By: Mark Pomerleau The Marines are looking to develop and equip specialized tactical cyber teams with a specific defensive tool set. These teams, known as defensive cyber operations-internal defensive measures (DCO-IDM) companies, are designed to help defend critical digital assets at the tip of the spear. These companies will fall under the newly established Marine Expeditionary Force Information Groups, or MIGs, and one will reside within each MEF providing MEF commanders information-related capabilities to include cyber, intelligence, electronic warfare and information operations. All three DCO-IDM companies have reached the minimum threshold for deployment,though their specific kits are not in place yet, Gregg Kendrick, executive director of Marine Corps Forces Cyberspace Command, said Dec. 6 at the Charleston Defense Contractors Association Defense Summit. In the interim, service-retained cyber protection teams — strategic-level defensive cyber teams that feed up to U.S. Cyber Command — are partnering with the companies to conduct operations and participate in exercises. These companies will serve as a “paired down version” of cyber protection teams in the cyber mission force and be employed at the Marine Air Ground Task Force level, said MGySgt Carlos Torres, senior enlisted Marine in the cyberspace division for the Deputy Commandant for Information, during the annual C4ISRNET Conference in May. The companies have used the expertise from cyber protection teams and Marine Corps Forces Cyberspace Command throughout their establishment. Kendrick said the companies and elements of a cyber protection team participated in the NATO-led Trident Juncture exercise in Norway that took place from Oct. 25 to Nov. 7. Kenneth Bible, deputy director of the C4 directorate and deputy CIO, said Trident Juncture served as a good example of giving these teams exposure to operations and commanders, who want this capability. Kendrick added that the deputy commandant for information, which oversees all aspects of information for the Corps, to include the MIGs, requested Marines with intelligence backgrounds to go to each of the DCO-IDM companies. This will allow them to begin the process of establishing an organic intelligence support ability in the defensive cyber sphere as opposed to having to rely on outside resources, such as Marine Corps Forces Cyberspace Command. This is critical given the expeditionary and tactical nature of these teams.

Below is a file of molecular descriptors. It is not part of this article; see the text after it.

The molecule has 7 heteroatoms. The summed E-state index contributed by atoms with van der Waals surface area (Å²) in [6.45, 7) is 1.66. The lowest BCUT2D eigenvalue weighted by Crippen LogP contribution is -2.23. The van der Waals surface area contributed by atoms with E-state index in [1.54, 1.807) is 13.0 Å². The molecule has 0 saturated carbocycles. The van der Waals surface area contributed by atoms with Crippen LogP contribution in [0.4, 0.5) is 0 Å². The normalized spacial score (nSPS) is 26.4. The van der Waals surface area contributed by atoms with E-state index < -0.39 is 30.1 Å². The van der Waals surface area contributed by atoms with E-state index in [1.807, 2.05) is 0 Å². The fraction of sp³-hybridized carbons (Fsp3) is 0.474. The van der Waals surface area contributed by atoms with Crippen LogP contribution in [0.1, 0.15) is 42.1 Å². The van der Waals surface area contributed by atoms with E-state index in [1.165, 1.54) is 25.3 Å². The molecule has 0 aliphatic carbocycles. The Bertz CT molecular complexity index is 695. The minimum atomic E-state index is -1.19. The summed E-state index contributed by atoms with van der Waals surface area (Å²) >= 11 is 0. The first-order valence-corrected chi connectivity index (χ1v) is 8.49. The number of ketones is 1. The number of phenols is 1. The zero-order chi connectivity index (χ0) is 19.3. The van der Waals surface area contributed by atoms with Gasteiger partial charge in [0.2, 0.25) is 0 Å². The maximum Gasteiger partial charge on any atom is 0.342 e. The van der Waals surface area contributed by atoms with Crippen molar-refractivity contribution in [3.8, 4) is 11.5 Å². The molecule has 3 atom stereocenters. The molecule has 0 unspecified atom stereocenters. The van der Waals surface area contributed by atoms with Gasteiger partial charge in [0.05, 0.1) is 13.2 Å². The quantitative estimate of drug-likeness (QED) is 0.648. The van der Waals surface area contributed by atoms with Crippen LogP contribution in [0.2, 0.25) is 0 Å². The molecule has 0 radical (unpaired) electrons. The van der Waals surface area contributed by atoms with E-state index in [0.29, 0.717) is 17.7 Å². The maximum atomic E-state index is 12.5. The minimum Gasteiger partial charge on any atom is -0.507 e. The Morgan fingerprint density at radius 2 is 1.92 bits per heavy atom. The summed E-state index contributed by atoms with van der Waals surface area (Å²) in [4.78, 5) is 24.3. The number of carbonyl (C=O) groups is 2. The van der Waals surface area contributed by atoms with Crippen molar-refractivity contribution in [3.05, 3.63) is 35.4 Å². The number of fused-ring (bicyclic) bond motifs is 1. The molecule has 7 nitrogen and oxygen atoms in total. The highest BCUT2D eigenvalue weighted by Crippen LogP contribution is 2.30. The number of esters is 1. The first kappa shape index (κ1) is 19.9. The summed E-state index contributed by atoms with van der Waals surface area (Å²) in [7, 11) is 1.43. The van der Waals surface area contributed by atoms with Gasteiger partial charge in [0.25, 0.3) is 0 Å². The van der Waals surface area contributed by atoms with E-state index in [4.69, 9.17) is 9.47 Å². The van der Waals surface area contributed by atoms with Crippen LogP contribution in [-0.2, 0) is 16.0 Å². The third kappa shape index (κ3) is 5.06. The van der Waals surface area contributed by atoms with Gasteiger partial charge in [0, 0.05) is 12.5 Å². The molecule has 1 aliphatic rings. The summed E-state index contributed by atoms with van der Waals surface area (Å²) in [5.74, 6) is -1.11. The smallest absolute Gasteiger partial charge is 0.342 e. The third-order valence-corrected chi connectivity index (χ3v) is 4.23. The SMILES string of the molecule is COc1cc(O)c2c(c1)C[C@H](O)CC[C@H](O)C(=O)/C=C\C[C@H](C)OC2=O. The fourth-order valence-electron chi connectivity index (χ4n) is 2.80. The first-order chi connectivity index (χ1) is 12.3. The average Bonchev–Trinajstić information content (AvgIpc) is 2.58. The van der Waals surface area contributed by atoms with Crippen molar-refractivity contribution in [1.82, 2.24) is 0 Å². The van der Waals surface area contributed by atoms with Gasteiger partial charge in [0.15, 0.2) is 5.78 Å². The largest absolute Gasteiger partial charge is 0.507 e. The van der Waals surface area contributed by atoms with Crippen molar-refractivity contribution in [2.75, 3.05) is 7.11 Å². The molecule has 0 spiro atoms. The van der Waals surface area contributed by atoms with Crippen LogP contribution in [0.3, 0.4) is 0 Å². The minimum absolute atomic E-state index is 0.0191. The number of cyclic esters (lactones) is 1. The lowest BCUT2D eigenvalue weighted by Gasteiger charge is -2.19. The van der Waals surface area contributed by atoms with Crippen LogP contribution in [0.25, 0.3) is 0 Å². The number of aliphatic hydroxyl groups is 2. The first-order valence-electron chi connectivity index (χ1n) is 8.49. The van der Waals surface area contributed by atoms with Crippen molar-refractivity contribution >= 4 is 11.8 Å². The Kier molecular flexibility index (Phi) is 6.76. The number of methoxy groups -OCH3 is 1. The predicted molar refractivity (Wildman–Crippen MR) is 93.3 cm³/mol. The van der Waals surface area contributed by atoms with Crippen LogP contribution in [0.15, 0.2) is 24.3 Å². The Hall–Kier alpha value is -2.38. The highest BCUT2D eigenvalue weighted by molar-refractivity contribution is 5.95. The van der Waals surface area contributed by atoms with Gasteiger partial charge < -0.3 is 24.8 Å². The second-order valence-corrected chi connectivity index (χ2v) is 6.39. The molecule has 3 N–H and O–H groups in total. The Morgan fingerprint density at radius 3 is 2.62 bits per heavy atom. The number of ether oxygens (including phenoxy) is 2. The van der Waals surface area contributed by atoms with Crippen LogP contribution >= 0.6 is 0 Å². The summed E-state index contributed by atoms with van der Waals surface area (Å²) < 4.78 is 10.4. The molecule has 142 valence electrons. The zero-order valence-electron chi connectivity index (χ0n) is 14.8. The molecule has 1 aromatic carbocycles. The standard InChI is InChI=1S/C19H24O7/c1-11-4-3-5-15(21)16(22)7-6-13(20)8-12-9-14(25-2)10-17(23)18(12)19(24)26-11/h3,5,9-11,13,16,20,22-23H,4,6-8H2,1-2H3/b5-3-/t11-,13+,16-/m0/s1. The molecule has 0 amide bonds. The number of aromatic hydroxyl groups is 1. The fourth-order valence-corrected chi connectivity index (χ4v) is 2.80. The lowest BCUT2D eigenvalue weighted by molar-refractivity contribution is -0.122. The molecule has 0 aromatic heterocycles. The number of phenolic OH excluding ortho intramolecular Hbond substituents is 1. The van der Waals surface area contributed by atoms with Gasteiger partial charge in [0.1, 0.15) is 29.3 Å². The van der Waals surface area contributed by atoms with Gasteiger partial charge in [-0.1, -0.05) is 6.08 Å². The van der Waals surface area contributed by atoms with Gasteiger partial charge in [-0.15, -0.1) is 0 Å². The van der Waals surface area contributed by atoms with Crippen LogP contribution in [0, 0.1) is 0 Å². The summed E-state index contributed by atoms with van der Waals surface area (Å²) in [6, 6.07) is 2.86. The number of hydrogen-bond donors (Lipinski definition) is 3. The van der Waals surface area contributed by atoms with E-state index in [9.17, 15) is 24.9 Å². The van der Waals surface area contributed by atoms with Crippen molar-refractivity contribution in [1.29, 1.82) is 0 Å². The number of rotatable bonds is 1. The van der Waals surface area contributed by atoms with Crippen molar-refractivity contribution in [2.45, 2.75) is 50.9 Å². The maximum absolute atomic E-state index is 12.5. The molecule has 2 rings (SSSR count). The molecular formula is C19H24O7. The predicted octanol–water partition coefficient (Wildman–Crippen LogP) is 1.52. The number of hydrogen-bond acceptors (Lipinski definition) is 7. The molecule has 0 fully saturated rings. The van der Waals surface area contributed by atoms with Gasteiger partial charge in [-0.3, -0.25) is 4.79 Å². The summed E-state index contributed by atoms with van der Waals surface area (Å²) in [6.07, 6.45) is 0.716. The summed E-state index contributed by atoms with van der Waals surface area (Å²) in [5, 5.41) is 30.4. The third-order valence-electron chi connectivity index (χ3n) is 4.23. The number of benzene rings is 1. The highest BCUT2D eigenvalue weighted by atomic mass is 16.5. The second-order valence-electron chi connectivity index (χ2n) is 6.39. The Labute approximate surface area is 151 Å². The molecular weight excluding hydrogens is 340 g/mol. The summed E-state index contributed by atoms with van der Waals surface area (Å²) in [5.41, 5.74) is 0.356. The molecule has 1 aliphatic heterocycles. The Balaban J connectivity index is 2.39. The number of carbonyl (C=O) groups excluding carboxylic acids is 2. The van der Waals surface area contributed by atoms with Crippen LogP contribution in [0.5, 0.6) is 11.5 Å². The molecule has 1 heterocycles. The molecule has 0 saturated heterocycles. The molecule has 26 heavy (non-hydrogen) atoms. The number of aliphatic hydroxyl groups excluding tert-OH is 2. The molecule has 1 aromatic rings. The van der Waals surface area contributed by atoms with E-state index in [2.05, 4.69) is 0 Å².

• US Air Force chief of staff: Our military must harness the potential of multidomain operations

    14 décembre 2018 | International, Aérospatial

    US Air Force chief of staff: Our military must harness the potential of multidomain operations